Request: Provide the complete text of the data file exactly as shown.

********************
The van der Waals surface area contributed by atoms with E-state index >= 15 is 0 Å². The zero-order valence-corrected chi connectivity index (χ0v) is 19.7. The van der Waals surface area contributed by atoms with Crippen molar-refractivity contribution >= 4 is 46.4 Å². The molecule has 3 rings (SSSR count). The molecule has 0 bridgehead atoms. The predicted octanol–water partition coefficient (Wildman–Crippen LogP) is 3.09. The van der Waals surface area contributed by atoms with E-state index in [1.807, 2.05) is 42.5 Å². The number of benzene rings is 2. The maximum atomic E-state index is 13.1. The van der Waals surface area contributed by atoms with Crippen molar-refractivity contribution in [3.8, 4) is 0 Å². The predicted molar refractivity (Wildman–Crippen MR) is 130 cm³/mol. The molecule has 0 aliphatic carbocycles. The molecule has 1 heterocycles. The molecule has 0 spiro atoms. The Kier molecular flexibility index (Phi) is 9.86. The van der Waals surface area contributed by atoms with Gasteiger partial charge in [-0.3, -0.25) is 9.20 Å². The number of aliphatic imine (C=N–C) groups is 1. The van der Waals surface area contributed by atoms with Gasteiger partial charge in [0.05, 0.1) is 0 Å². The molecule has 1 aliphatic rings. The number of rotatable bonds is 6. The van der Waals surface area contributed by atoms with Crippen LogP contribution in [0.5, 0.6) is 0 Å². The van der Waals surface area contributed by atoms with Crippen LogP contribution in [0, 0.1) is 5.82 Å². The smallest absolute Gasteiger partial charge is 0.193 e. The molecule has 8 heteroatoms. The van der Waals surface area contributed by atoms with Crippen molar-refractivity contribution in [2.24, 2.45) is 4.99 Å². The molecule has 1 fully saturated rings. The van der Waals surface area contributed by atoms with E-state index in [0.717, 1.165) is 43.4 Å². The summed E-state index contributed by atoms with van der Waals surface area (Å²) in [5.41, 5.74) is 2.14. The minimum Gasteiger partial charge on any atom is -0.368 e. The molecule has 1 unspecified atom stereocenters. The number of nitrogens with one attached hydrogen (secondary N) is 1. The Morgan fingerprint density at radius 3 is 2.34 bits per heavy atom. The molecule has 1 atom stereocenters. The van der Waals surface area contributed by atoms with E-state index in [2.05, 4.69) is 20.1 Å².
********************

The van der Waals surface area contributed by atoms with E-state index >= 15 is 0 Å². The zero-order valence-corrected chi connectivity index (χ0v) is 19.7. The van der Waals surface area contributed by atoms with Crippen molar-refractivity contribution >= 4 is 46.4 Å². The molecule has 3 rings (SSSR count). The molecule has 0 bridgehead atoms. The predicted octanol–water partition coefficient (Wildman–Crippen LogP) is 3.09. The van der Waals surface area contributed by atoms with E-state index in [1.807, 2.05) is 42.5 Å². The number of benzene rings is 2. The maximum atomic E-state index is 13.1. The van der Waals surface area contributed by atoms with Crippen molar-refractivity contribution in [3.8, 4) is 0 Å². The predicted molar refractivity (Wildman–Crippen MR) is 130 cm³/mol. The molecule has 0 aliphatic carbocycles. The molecule has 1 heterocycles. The molecule has 0 spiro atoms. The Kier molecular flexibility index (Phi) is 9.86. The van der Waals surface area contributed by atoms with Gasteiger partial charge in [-0.3, -0.25) is 9.20 Å². The number of aliphatic imine (C=N–C) groups is 1. The van der Waals surface area contributed by atoms with Gasteiger partial charge in [0.05, 0.1) is 0 Å². The molecule has 1 aliphatic rings. The number of rotatable bonds is 6. The van der Waals surface area contributed by atoms with Crippen LogP contribution in [0.5, 0.6) is 0 Å². The van der Waals surface area contributed by atoms with Crippen LogP contribution in [0, 0.1) is 5.82 Å². The smallest absolute Gasteiger partial charge is 0.193 e. The molecule has 8 heteroatoms. The van der Waals surface area contributed by atoms with Crippen molar-refractivity contribution in [2.24, 2.45) is 4.99 Å². The molecule has 1 fully saturated rings. The van der Waals surface area contributed by atoms with E-state index in [0.717, 1.165) is 43.4 Å². The summed E-state index contributed by atoms with van der Waals surface area (Å²) in [5.41, 5.74) is 2.14. The minimum Gasteiger partial charge on any atom is -0.368 e. The molecule has 1 unspecified atom stereocenters. The number of nitrogens with one attached hydrogen (secondary N) is 1. The Morgan fingerprint density at radius 3 is 2.34 bits per heavy atom. The molecule has 1 atom stereocenters. The van der Waals surface area contributed by atoms with E-state index in [2.05, 4.69) is 20.1 Å².